DURING his 34 years at RGS, Mr Chambers taught countless students everything from the precision required to produce the perfect dovetail joint to the art of fast bowling - and in the early 1990s his undefeated U15 cricket team were crowned champions of the North.
John’s considerable contributions to Ripon Grammar School are summarised in The Riponian magazine article below, which marked his retirement in 1996.
John H Chambers
John Henry Chambers is a Yorkshireman through and through. Known universally as 'Chippy' he grew up in Seamer, going on to Scarborough High School and then Loughborough College where he was placed first in his year in both teaching ability and craftsmanship.
He was appointed to RGS in September 1962, the first year of the mixed school formed on the amalgamation of the Boys' School with the Girls' High School. He did, however, start work in the previous July, spending several weeks planning and equipping the woodwork room. It is a measure of his meticulous checking and record-keeping that all the tools purchased at that time are still present and in excellent condition.
Originally woodwork was a boys' subject whilst the girls concentrated on domestic science; it soon became mixed, and generations of boys and girls went on to learn invaluable practical skills which would stay with them for the rest of their lives. Every year a group proceeded to 0 Level- later GCSE - and as part of their course produced beautifully made pieces of furniture which would annually line the administration corridor.
A drawing office was created in the Sani building in which John taught Geometric and Engineering drawing - later to be called Graphical Communication. This was a second area in which he had real expertise, being an examiner for several examination boards.
During his second year, it was decided to mount a Gilbert and Sullivan Operetta. Starting from scratch, John and his team built a series of boxes and flats which went on to be the basis for this and many other magnificent stage sets, ranging from the deck of HMS Pinafore to Arcadia and the House of Lords in Iolanthe. They were transported to the Cathedral where, after some negotiation, John and Tony Smith created the scenery for Noyes Fludde. Also during this period, John ran a night class, which every year was mysteriously fully booked before the official enrolment evening.
Outside the classroom he made a major contribution to the Games Department. Whilst his robust performances in the Annual Gentlemen Staff XI vs Girls' 1st Hockey XI are perhaps best not reported here, he did coach rugby and for many years took charge of the Wednesday afternoon basketball group. His greatest passion, however, is cricket: player, coach, umpire, administrator, and occasional critic of the Yorkshire and England Elevens.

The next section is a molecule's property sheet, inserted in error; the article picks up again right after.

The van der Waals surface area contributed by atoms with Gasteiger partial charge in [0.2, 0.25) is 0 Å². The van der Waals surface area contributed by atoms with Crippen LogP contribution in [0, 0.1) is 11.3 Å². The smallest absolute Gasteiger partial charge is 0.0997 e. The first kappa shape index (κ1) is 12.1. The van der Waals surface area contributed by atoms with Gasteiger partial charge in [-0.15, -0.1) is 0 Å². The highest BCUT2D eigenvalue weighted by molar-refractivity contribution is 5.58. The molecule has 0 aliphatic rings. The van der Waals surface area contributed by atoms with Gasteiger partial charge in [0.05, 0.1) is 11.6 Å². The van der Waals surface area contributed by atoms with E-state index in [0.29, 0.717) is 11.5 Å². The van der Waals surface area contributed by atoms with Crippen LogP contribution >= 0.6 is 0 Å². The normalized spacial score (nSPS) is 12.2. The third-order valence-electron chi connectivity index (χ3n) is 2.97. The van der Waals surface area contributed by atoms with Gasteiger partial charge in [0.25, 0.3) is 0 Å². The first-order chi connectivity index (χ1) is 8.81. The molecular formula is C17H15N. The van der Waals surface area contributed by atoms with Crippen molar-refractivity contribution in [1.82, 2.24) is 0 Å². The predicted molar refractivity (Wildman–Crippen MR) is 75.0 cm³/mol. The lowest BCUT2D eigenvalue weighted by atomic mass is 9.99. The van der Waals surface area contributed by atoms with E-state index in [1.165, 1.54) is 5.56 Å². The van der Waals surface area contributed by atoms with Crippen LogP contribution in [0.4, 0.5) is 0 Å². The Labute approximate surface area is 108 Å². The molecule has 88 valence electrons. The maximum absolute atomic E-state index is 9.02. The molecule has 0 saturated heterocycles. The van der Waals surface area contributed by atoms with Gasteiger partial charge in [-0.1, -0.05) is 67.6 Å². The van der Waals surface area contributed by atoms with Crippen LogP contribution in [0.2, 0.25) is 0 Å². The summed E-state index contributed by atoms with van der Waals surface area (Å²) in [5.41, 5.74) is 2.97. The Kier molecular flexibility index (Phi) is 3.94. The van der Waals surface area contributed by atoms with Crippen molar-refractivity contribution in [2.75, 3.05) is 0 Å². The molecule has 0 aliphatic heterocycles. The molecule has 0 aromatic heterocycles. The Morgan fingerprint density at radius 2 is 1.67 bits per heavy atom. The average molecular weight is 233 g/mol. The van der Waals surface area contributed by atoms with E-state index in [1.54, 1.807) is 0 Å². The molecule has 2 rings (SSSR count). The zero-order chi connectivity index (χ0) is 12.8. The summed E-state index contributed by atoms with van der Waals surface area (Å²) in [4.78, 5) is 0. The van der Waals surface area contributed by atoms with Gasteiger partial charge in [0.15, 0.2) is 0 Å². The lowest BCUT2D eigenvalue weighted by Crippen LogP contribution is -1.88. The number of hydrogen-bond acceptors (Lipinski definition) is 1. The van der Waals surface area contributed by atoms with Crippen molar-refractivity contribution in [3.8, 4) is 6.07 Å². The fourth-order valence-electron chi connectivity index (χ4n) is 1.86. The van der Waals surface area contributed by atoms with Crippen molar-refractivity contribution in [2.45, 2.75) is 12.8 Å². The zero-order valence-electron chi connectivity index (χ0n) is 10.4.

An aggressive fast bowler, he opened the attack for a number of local sides, in particular West Tanfield. He coached the school First Eleven for thirty years and is still much involved with the Yorkshire Schools' Cricket Association. It gave him great pleasure to see a large number of RGS cricketers go on to gain representative honours with North Yorkshire and the full county side, and also a number of Yorkshire Schools' players proceeding to county and international status.
During the summer holidays John and his family travelled extensively throughout Europe. he seemed to be familiar with the entire continental motorway network and all the available routes over and through the Alps. This knowledge \vas put to the school's advantage when he accompanied the school's German Exchange groups on three recent visits to Austria and Germany.
His first Headmaster, Mr Atkinson, summed John up when he wrote 'he helps generously with whatever is going on...he is absolutely direct, has high standards and knows his own mind...spares no pains to get the last ounce of effort from his pupils. '
The syllabus content of GCSE and the advent of the National Curriculum brought about changes in most subject areas, but perhaps John's area saw more changes than any other. Whilst he came to grips with the new skill and concepts involved in Technology for all, John, like many, regretted the lack of real craftsmanship required and achieved by pupils in earlier years.
John is a man of many interests and practical skills, which should keep him fully occupied and out from underneath Julie's feet. I am sure that all at Ripon Grammar School past and present wish him a long, happy and much deserved retirement.
*PHOTOGRAPHS: Top, pictured with the 1992 U15 cricket team which went undefeated throughout The Northern Echo Cup. Below, pictured at the Old Rips 2017 reunion
Ripon Gazette Notification
CHAMBERS John Henry October 12th 2020,
peacefully at The Moors Care Centre, aged 81 years,
John Henry Chambers of Ripon, beloved husband of Julie, much loved dad of Nigel, Paul and Helen, loving granddad of Anna, Sam, Isobelle, Noah and Iris, dearly loved brother of Edith.
The funeral service and cremation will take place privately.